A jury of seven men and five women have retired to consider their verdict in the case of a 25-year-old man accused of raping a woman at St. Helier marina, and at his house, last year.
Mark Fernandes is facing a trial in Royal Court over two counts of rape, which he denies.
The trial opened last Wednesday in the Royal Court, and earlier today the prosecution and the defence both summed up their cases.
Crown Advocate Emma Hollywood said that while the defence case suggested the woman had consented to having sex with Mr Fernandes, and then lied about it because she was concerned about her boyfriend finding out, “the simple reality is far less complicated."
“She is telling the truth when she says she cannot recall having sex with him because she was so drunk,” she said.
She went on to say there was “considerable evidence” the jury could rely on to support of the woman’s account that “due to her extremely intoxicated state she was incapable of consenting to sexual intercourse and [Mr Fernandes] knew she was incapable."
The Crown Advocate said that Mr Fernandes, whom she said didn’t look “extremely intoxicated” on CCTV footage, must have been able to see how drunk the woman was, as multiple witnesses had seen in a matter of minutes, how “incapable and drunk she was." In addition, she said CCTV footage of the night “objectively established how drunk she was."
“When he got to the bench, he could see how drunk she was… once alone with her he took advantage of her,” she added.
Referring to the defence’s claims that the woman had asked Mr Fernandes to lie to her boyfriend about what had happened, the Crown Advocate asked the jury to consider why she would have left her pants behind, noting they had been found in Mr Fernandes’ drawer when the police searched his home.
“He lied when he said nothing had happened,” she added. “If he genuinely believed she remembered he would have reminded her…He lied to avoid getting in trouble for non-consensual sex.”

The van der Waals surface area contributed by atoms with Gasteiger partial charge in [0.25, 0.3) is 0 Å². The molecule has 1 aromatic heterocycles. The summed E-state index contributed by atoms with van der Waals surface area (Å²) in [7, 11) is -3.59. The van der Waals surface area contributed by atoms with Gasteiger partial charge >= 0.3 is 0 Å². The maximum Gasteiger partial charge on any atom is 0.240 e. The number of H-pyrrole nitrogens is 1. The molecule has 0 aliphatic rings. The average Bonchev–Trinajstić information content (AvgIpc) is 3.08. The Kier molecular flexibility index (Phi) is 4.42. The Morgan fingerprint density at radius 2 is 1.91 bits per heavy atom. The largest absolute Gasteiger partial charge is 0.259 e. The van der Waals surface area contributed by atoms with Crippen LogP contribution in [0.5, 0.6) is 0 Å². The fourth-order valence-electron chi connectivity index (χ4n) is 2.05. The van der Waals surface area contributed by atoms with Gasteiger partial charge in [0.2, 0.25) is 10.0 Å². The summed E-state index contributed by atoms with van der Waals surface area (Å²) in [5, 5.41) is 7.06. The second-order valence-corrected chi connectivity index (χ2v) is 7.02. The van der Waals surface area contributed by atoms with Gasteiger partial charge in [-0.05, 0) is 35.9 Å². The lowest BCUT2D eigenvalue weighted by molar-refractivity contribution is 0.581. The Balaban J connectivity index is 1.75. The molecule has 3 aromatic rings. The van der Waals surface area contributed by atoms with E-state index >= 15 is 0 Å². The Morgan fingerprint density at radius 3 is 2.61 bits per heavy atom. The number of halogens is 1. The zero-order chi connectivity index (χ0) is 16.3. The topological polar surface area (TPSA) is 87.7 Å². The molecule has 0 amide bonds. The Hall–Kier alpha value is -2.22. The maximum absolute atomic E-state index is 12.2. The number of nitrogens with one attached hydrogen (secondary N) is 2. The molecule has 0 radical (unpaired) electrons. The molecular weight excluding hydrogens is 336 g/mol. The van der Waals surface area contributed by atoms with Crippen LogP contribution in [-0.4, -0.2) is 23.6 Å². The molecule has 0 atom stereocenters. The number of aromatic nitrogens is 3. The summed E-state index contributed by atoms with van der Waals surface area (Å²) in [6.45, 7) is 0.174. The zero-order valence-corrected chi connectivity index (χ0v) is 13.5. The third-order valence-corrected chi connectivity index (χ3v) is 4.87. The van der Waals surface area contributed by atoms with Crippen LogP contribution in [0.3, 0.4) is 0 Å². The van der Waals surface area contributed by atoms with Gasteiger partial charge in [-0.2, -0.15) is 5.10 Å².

Concluding her address, she asked the jury what was more likely, a “deliberate conspiracy” from the woman or that she didn’t remember “that she was raped because she was too drunk to consent, and he took advantage of her?"
Pictured: Advocate Julian Gollop is representing Mr Fernandes.
Advocate Julian Gollop, defending, then addressed the jury reminding them that Mr Fernandes didn’t have to prove he was innocent.
“A consent given while drunk is still consent,” the lawyer said. “The fact you might subsequently regret your consent is irrelevant.”
He then said that when drunk, some people might say or do things they might not do when sober, adding “it does not follow that simply because we can’t remember what we said or did, those things said or done were not consensual."
The lawyer said that CCTV footage from the party Mr Fernandes and the woman both attended showed “flirting” and a “connection” between the two.
Describing the prosecution case, he said it was “a classic example of jigsaw puzzle with pieces missing or other pieces being mixed in."
Advocate Gollop said it would be unnatural for people to ask to kiss or touch someone in the middle of sexual activity, arguing that “more often than not verbal communications are not required to indicate the consent of either party."
Pictured: Advocate Gollop said none of the witnesses had “reported anything untoward let alone a drunken female being raped."
He said the woman had made “conscious movements and decisions” before and during sexual intercourse. “She may wish she hadn’t done it, but it doesn’t mean that at the time of those actions she wasn’t consenting,” he said.
The lawyer also said that none of the witnesses that walked past Mr Fernandes and the woman while they were at the marina had “reported anything untoward let alone a drunken female being raped” or “a drunken female in distress being taken advantage of."
Concluding his speech, he said it was “simply unbelievable” that a man of good character would make up a story to indicate the sexual intercourse had been consensual, then adding that the woman’s account that she had a blackout was convenient as it meant “she doesn’t have to face up the reality of the consequences of her actions."
Following both speeches, Royal Court Commissioner Sir William Bailhache summed up the evidence for the jury and gave them directions.
The jury has now retired to consider their verdict.
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